September 13, 2005
Those who incite others to commit terrorism must be prosecuted. But the resolution’s sponsors have made it easy for abusive governments to invoke the resolution to target peaceful political opponents, impose censorship and close mosques, churches and schools.
Kenneth Roth, Executive Director

The British government has proposed a U.N. Security Council resolution that would give governments a pretext to suppress peaceful expression, Human Rights Watch said today. The Security Council is expected to vote tomorrow on this resolution, which urges countries to enact laws against incitement of terrorist acts.

Human Rights Watch supports international efforts to encourage countries, in accordance with international fair-trial standards, to prosecute individuals who deliberately incite others to commit terrorist acts. However, the proposed resolution fails to define “incitement to terrorist acts” and urges governments not only to criminalize but also to “prevent” such conduct, opening the door to suppression of unpopular political or religious views. Human Rights Watch is deeply concerned that the proposed resolution could easily be abused by governments seeking to justify politically motivated crackdowns on peaceful expression, association and assembly.

“Those who incite others to commit terrorism must be prosecuted,” said Kenneth Roth, Executive Director of Human Rights Watch. “But the resolution’s sponsors have made it easy for abusive governments to invoke the resolution to target peaceful political opponents, impose censorship and close mosques, churches and schools.”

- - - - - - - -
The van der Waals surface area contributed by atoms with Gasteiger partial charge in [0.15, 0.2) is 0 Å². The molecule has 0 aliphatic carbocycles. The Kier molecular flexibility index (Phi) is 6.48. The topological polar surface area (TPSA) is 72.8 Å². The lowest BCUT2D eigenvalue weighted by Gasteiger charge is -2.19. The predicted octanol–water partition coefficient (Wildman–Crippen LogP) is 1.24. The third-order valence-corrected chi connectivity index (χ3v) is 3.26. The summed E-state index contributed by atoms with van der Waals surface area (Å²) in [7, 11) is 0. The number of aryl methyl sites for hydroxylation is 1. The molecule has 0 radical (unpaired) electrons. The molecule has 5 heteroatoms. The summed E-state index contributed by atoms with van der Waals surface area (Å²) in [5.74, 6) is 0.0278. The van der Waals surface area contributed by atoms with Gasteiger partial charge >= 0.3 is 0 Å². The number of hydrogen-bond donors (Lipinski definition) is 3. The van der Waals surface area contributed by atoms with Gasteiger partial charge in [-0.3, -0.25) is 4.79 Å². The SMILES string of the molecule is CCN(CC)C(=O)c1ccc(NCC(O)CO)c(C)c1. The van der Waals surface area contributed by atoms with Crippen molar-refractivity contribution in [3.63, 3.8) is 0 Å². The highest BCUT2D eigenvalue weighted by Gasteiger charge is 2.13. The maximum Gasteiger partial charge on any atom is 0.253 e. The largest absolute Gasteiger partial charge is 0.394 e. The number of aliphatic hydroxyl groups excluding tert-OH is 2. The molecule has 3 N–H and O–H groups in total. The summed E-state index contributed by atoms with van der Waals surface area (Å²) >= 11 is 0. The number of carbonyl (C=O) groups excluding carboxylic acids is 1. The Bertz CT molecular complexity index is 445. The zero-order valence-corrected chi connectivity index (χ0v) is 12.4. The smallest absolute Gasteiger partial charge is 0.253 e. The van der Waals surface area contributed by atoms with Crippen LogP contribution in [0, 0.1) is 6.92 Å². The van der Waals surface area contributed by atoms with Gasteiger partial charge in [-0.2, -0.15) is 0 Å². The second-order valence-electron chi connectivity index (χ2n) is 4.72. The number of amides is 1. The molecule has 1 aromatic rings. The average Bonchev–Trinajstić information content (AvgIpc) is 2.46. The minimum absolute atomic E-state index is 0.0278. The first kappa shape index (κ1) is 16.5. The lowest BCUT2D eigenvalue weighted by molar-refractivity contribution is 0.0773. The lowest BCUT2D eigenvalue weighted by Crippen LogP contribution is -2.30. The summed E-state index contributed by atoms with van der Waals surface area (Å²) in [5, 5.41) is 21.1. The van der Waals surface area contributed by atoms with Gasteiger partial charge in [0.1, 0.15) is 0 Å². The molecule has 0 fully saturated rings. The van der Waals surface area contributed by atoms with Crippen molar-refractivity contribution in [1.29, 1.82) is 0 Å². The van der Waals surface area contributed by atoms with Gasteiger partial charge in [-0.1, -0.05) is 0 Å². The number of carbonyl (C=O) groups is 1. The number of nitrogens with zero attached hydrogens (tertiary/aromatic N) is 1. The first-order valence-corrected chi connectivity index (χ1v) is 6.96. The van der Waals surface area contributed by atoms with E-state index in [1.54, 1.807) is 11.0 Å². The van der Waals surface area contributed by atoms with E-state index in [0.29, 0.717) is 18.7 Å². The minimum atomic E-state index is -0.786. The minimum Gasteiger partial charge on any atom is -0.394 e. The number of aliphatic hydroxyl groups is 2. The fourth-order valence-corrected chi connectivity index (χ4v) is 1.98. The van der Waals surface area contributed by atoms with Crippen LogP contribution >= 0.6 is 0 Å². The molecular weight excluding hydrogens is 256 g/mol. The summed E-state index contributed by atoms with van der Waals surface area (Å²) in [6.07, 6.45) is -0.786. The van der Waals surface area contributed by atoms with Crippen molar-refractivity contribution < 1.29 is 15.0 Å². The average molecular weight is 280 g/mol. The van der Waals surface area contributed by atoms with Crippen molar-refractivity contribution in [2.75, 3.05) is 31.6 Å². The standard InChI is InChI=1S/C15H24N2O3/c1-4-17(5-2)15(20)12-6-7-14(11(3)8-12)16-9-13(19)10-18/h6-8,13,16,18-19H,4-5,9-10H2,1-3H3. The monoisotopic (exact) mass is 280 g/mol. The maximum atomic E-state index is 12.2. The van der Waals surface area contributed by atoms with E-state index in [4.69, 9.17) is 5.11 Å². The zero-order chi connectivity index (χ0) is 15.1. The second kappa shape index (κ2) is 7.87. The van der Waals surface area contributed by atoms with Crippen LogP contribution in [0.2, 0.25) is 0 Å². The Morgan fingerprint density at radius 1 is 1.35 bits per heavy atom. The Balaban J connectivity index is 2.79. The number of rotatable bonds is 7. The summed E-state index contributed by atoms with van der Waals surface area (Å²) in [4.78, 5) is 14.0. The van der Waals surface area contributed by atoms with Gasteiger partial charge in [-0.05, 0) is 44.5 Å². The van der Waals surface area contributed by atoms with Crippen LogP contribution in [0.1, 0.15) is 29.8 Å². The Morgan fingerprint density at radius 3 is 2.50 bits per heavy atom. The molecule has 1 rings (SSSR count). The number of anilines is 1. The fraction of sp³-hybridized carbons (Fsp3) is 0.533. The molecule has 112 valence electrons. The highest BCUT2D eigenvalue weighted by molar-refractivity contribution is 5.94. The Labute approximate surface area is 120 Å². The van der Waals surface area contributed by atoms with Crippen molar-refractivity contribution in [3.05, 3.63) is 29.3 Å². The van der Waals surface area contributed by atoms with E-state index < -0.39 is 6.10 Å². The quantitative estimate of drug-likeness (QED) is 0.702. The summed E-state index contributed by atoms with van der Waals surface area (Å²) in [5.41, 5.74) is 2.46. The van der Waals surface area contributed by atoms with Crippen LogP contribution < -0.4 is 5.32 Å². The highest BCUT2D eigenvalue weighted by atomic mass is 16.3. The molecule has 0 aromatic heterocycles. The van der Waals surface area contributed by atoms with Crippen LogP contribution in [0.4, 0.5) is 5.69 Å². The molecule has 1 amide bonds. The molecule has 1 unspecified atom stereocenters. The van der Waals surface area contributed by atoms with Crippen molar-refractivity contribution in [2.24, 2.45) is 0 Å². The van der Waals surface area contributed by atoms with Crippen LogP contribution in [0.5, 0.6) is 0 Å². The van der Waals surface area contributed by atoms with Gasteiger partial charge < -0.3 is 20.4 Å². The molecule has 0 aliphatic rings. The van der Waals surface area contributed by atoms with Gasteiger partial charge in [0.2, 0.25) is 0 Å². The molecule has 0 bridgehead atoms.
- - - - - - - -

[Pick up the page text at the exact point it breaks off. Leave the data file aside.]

In this resolution, the Security Council should define the term “incitement to terrorist acts” narrowly and unambiguously so as not to permit prohibitions on lawful expression and association, Human Rights Watch said. The resolution should require that laws only prohibit expression that: is intended to incite an imminent terrorist act; is likely to incite such an act; and, is directly and immediately connected to the likely occurrence of the terrorist act.

“By encouraging the ‘prevention’ of incitement, the resolution opens a loophole in free speech guarantees that an army of censors could drive through,” said Roth.

Instead, the proposed resolution uses vague and overbroad language in calling on states to “prevent” incitement and to “counter” incitement that is “motivated by extremism and intolerance” or that is “subvert[ing] educational, cultural, and religious institutions.” Human Rights Watch is concerned that such language opens the door to national laws that will undermine basic rights rather than provide real protection against terrorist acts.

The resolution encourages states to “deny safe haven to any persons with respect to whom there is credible and relevant information giving serious reasons for considering that they have been guilty of such conduct.” But Human Rights Watch was concerned that the resolution makes no mention of the Convention Against Torture, which specifically prohibits sending anyone to a state where they would be at risk of torture, and prohibits state complicity in the return of such persons.

“We welcome language in the resolution that encourages compliance with international human rights law,” said Roth, “But the open-ended language of the resolution means that it will be of greater help to abusive regimes than to the fight against terrorism.”